Facebook has safeguards in place for users who might be uncomfortable with the use of their faces, he said. Members who use Tag Suggestions can only do so for their friends, and only if their friends have allowed their faces to be gleaned for the Tag Suggestions process. And the company’s Data Use Policy describes the software, and users can opt out if they please.

But Franken jumped on that point. Holding up a screenshot of Facebook’s privacy settings page for the Tag Suggestions program, Franken said it takes a full six clicks to find any mention of facial recognition software. When Sherman said the page links to a FAQ page detailing the system, Franken produced a copy of that page as well: a busy wall of text with no clear reference to facial recognition.

“I just think that this information is so sensitive that it’s the type of things users ought to opt themselves into,” he said.

Privacy in an era of expanding technology

A handful of other experts who testified before Franken’s committee did little to assuage his concern that Facebook, and social media in general, could begin sharing facial data without abandon.

Carnegie Mellon privacy expert Alessandro Acquisti, for instance, warned there is nothing stopping Facebook or others from slowly expanding the availability of facial recognition data, via Tag Suggestions, to individuals other than a person’s Facebook friends.

Nita Farahany, a Duke University law professor, boiled the matter  down to a more basic concern: As technology changes, people are growing more comfortable with what information is capable of being collected, while still having reservations about how such data are used.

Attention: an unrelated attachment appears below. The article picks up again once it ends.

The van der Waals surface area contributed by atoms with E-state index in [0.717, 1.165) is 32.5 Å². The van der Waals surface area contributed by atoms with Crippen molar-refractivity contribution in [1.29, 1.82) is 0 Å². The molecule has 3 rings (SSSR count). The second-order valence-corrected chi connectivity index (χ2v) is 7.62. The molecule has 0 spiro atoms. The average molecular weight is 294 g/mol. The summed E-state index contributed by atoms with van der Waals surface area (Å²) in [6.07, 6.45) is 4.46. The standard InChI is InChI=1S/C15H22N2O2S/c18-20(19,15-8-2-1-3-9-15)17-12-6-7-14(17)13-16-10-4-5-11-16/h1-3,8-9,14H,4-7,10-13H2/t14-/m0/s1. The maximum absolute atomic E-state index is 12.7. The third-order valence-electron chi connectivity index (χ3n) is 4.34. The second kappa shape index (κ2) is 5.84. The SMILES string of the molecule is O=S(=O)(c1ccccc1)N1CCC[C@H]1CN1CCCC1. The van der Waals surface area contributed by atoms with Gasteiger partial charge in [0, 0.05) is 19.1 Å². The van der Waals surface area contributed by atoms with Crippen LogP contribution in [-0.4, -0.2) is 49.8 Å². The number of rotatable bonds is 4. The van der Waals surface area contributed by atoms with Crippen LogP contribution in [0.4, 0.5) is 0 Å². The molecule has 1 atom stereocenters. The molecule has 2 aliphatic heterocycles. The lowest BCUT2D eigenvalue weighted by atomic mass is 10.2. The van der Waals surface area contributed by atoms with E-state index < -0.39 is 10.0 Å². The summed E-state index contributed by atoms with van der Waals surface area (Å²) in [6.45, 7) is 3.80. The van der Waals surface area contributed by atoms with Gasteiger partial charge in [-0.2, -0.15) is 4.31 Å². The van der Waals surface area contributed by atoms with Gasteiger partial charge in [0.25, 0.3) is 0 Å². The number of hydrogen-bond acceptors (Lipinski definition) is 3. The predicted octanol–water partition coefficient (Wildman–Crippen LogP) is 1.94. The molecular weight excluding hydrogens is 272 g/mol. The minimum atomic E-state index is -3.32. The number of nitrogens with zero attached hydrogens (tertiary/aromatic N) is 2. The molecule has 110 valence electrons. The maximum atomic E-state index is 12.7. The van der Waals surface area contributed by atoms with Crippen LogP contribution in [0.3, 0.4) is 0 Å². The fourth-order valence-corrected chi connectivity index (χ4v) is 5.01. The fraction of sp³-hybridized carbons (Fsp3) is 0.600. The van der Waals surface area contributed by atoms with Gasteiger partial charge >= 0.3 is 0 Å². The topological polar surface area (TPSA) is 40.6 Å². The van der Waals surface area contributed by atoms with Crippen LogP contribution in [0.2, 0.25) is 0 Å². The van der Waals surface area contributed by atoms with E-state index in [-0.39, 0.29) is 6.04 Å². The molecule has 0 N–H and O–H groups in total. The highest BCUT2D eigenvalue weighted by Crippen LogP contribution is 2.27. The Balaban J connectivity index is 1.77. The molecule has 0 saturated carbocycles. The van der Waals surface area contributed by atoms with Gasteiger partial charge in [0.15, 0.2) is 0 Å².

“I think Facebook and other social media are changing our expectations of privacy … what does society expect to be private?” she said. “It doesn’t seem like facial recognition itself is something anyone is afraid of. It’s linking it to other information that people are frightened by. There’s nothing inherently frightening about having your face seen. It’s the aggregation of data that frightens people.”

 That’s why, Franken said, individuals should be directly in control of how much information they share.

“People have a right to privacy. It’s a fundamental right, and they have a right to know what’s being taken and stored and how it’s being used,” Franken said. “I’m not so sure when you are not opting in that you’re really aware of what you’re not agreeing to, essentially, because you’re not really agreeing to anything.”

Devin Henry can be reached at dhenry@minnpost.com. Follow him on Twitter: @dhenry

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Comments (1)

  1. Submitted by Andrew Richner on 07/19/2012 - 09:09 am.

    Not mentioned

    Facebook says they have a policy of not sharing “face print” information with other companies, but I would also be interested to know what authority law enforcement in the U.S. and abroad has to subpoena or otherwise demand access to Facebook’s face print database. Surely the Patriot Act permits use by the FBI, CIA, etc. of such a database if they so wished. It’s well-known they monitor Facebook activity and use it to spy on perfectly law-abiding citizens with sufficiently “dissident” political views (e.g. Occupy Wall Street).